For a moment, the prize seemed within reach. From the smoke and morning mist, the British tanks emerged to trample the barbed wire and pulverize the machine gun nests. There were the inevitable holdups, such as the 51st Scottish Highland Division’s attack at Flesquieres, where German artillery ambushed their supporting tanks. Yet the German defenses had been breached.
“At first glance it had been a stunning success: three to four miles’ penetration on a six-mile front at unprecedented speed,” write historians Alexander Turner and Peter Dennis in their book Cambrai 1917: The Birth of Armored Warfare. “German reaction swung from incredulity to helpless despondency; that morning Rupprecht [the German commander] had considered ordering a general retirement.”
The British had suffered just 4,000 casualties the first day. On the first day of the Battle of the Somme, they had suffered 57,000 casualties to capture just three square miles.”Reaction in Britain was euphoric,” Turner and Dennis write. “Church bells were rung; a great victory had been achieved.”
But it hadn’t. Some objectives hadn’t been captured, the assault troops were exhausted and the cavalry hadn’t been exploited. After three years of trench deadlock, armies were unaccustomed to mobile warfare. Communications had also broken down, and so had nearly half the British armor. Though specialized anti-tank guns were not to make their debut until the next world war, ordinary German artillery pieces firing point-blank knocked out dozens of Mark IV tanks waddling across the battlefield at four miles per hour.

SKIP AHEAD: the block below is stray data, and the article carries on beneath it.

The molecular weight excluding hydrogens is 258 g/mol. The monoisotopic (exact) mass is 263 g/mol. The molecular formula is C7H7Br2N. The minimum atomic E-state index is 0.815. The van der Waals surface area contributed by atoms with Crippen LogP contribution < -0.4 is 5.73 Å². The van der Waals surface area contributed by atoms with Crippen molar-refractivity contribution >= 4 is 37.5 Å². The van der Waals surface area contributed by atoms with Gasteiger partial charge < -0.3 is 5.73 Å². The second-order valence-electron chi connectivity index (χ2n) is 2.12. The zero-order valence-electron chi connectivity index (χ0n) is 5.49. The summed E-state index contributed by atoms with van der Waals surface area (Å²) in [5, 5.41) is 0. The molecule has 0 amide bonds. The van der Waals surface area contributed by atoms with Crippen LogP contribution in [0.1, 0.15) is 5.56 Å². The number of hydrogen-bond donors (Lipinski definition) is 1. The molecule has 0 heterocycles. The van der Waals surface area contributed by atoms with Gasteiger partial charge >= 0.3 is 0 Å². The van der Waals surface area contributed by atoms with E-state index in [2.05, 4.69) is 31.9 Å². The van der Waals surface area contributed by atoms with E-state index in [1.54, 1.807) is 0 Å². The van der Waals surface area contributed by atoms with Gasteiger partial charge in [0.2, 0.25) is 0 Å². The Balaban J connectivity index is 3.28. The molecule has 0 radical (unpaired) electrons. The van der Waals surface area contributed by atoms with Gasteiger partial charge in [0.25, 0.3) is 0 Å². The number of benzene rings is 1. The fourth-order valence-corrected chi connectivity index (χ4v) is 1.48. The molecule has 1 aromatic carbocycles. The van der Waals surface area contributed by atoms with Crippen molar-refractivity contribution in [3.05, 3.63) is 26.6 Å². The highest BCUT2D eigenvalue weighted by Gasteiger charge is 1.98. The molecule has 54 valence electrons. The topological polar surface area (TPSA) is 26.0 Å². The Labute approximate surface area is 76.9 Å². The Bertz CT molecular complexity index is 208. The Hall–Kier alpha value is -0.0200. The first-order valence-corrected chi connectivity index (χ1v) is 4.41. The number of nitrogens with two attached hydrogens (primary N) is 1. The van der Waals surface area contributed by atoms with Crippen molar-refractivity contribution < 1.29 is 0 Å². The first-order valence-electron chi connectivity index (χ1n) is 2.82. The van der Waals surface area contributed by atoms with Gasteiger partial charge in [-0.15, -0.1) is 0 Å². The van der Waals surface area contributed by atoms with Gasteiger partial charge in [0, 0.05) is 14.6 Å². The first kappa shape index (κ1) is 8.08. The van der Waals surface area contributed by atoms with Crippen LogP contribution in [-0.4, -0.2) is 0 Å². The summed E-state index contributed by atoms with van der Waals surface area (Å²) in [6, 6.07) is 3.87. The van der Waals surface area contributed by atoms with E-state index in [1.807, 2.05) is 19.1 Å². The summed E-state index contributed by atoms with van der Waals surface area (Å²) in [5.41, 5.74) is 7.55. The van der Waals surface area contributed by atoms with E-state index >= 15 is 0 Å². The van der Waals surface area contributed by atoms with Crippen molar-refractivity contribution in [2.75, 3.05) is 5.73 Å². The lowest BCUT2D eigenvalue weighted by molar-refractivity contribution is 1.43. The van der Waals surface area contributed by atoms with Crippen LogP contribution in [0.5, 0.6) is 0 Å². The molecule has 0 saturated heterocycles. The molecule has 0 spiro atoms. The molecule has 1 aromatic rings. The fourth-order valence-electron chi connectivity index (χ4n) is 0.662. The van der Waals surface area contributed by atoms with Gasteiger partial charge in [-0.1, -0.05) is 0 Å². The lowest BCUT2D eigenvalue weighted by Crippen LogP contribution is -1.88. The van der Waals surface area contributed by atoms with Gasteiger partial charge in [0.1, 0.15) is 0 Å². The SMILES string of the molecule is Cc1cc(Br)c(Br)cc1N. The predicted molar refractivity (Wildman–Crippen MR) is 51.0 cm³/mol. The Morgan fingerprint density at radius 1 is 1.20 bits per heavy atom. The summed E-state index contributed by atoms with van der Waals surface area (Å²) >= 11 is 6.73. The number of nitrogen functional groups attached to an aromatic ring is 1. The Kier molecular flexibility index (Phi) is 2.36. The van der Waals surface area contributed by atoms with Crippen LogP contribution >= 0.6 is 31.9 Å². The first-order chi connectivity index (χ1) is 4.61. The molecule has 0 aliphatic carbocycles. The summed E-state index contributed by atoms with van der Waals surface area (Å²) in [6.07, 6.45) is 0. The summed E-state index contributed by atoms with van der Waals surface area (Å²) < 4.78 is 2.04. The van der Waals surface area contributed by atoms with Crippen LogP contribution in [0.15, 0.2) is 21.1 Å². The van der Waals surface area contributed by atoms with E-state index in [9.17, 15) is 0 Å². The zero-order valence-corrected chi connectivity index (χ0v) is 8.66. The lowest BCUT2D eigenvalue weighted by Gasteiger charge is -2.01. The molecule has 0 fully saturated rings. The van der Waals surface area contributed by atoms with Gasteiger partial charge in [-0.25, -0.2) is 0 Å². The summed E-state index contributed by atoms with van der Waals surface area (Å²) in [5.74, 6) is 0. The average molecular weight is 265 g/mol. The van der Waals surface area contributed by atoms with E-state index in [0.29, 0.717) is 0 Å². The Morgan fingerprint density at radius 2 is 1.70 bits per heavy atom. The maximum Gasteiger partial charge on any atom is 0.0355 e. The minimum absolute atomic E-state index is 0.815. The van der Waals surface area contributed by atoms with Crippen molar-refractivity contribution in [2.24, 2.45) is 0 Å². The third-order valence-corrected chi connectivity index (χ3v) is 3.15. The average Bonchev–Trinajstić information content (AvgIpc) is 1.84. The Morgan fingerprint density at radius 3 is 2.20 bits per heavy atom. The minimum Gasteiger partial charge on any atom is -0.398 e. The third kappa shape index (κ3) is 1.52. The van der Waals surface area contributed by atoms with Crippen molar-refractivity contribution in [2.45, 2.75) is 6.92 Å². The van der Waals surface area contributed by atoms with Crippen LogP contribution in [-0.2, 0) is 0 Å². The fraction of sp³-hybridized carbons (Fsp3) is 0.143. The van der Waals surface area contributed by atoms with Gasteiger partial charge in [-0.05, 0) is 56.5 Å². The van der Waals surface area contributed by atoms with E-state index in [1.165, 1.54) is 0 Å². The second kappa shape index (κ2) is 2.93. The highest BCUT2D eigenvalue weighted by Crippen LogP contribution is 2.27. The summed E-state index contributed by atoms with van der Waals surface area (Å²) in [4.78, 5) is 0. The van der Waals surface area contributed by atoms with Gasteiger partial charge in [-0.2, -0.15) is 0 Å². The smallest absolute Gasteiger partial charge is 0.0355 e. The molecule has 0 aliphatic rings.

“In the minds of the [British] field commanders, it had fallen short of what needed to be achieved on the first day, write Turner and Dennis. “Now surprise had been lost they would be in a race against German reserves.”
Those fears were well-founded. With their customary efficiency, the Germans rushed seventeen divisions to the battlefield, including battalions of specially trained stosstruppen assault troops that would almost win the war for the Kaiser in 1918. Like the panzers of 1940, the stosstruppen infiltrated British lines, surrounding front-line units and overrunning command posts and artillery batteries. On November 30, the German counteroffensive swept forward, even reaching two miles beyond the British start line. Then the Germans, too, ran out of steam.
After the battle ended in early December, and both sides had suffered about 45,000 casualties each, the opposing lines ended up more or less as they had been two weeks before. Perhaps no more could have been expected. Even if the cavalry had exploited the breach, sooner or later human and horse flesh would have run into the ubiquitous German machine guns. The internal combustion engine had produced the tank, but in 1917, infantry moved on foot and supplies by wagons. And there were just a few hundred tanks. In the 1918 offensives that finally induced Imperial Germany to sue for peace, the Allies would deploy not hundreds but thousands.
But the wheel—or the tank track—would turn full circle. Some thirty-three years later, it would be the turn of the Germans to show how much they had learned. In 1940, it was the French who dispersed their tanks in small packets across the front. And it was the Germans who massed their armor to wage a blitzkrieg offensive that smashed a hole in the enemy defenses and compelled France to surrender in six weeks.
Michael Peck is a defense writer based in Oregon. He can be found on Twitter.